Man stole from his sister's care fund
A CASH-STRAPPED businessman who tried to keep his firm afloat by thieving from his severely disabled sister's care fund has been spared jail.
Richard Hayward had power of attorney over the affairs of Susan Haskins, who was only able to communicate by eye movement after suffering a "devastating" stroke in 1991 and effectively being locked inside her body.
Bristol Crown Court heard Hayward helped himself to £14,721.97 from Mrs Haskins' bank account, forcing her to delay payment to her carers.
He was reported missing in March last year but turned up at Gordano Services and later admitted what he had done to police. Mrs Haskins was interviewed and, by eye movements, confirmed the money had been taken by her brother.
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Hayward, 50, who was living at Woodleaze in Sea Mills but has now moved to West Merseyside, pleaded guilty to nine counts of fraud between April 2010 and February 2011.
Judge Michael Roach handed him a 50-week suspended jail term and told him to pay his sister £4,000 in compensation.
Hayward was also ordered to abide by a four-month 7pm to 7am curfew, carry out 220 hours of unpaid work and be supervised for two years.
Judge Roach told him: "These were miserable offences.
"If you have an ounce of decency you will pay back the money."
Julian Howells, prosecuting, said Hayward confessed he had been taking money from his disabled sister's account, over which he had power of attorney, and using it to pay off his own debts.
Mr Howells said Mrs Haskins, now 47, suffered a devastating stroke in March 1991, which left her in a nursing home unable to move and only able to communicate by use of her eyelids and a letter board.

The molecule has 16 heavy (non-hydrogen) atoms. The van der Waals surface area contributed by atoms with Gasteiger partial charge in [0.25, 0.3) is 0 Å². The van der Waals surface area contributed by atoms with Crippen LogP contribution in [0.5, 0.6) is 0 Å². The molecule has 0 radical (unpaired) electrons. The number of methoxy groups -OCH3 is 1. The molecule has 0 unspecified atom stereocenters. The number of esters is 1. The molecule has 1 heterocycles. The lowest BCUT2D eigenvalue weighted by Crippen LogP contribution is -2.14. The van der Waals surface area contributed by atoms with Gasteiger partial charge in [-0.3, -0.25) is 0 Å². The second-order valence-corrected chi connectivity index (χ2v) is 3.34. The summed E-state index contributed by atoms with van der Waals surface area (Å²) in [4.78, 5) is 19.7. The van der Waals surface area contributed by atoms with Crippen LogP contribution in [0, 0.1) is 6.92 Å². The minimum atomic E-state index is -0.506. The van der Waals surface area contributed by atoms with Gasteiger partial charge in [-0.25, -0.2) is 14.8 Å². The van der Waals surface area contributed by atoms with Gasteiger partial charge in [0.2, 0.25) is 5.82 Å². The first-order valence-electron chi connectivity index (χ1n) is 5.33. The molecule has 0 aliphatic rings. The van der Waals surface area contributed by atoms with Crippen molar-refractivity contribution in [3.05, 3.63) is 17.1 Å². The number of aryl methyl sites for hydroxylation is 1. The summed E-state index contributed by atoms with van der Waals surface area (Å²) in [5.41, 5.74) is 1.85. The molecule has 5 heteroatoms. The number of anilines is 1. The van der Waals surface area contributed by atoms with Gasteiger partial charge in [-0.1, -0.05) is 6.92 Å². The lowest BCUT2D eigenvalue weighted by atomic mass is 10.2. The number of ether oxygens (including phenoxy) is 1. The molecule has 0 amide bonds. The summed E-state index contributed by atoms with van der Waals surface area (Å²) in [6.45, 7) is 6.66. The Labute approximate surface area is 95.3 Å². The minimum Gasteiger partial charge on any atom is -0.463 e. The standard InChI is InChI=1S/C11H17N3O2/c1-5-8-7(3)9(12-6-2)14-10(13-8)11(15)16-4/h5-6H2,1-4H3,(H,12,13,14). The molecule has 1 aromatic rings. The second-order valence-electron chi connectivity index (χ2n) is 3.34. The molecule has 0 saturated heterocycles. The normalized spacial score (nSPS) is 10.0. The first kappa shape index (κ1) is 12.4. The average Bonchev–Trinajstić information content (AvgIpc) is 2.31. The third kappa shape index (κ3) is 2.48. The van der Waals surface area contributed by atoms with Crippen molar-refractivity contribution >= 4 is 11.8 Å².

The court heard her care was funded with a combination of local authority and government money, over which Hayward had power of attorney. An investigation revealed he had been using his sister's money to pay tax bills, mortgage payments and running costs regarding the paint spraying business he ran with his brother-in-law, Mrs Hayward's husband.
He also spent it on stays at the Marriott, Radisson and Ibis hotels.
Mr Howells told the court: "Susan Haskins was able to give a video interview. She said her social services money was taken by her brother and thus was discovered when a cheque bounced."
Nicholas Arthur, defending, said his client was a man of previous good character.
He said: "Susan Haskins was asked the question in interview if she and her brother got on well and she indicated 'yes'. She was not aware of his problems and she trusted him.
"She had to pay for the bounced cheque and her carers had to wait a long time to be paid."
Mr Arthur described a close family in which Hayward's business partner was his brother-in-law, and Hayward's partner was his sister's principal carer.
Hayward, who was on the brink of bankruptcy, hoped that taking the money was a temporary measure that could be covered later, the court heard.
Mr Arthur told the judge: "He will live with this offence for the rest of his life. Whatever you do, he has to continue to live with that.
"Their mother and father have passed away and they will have to repair what they can."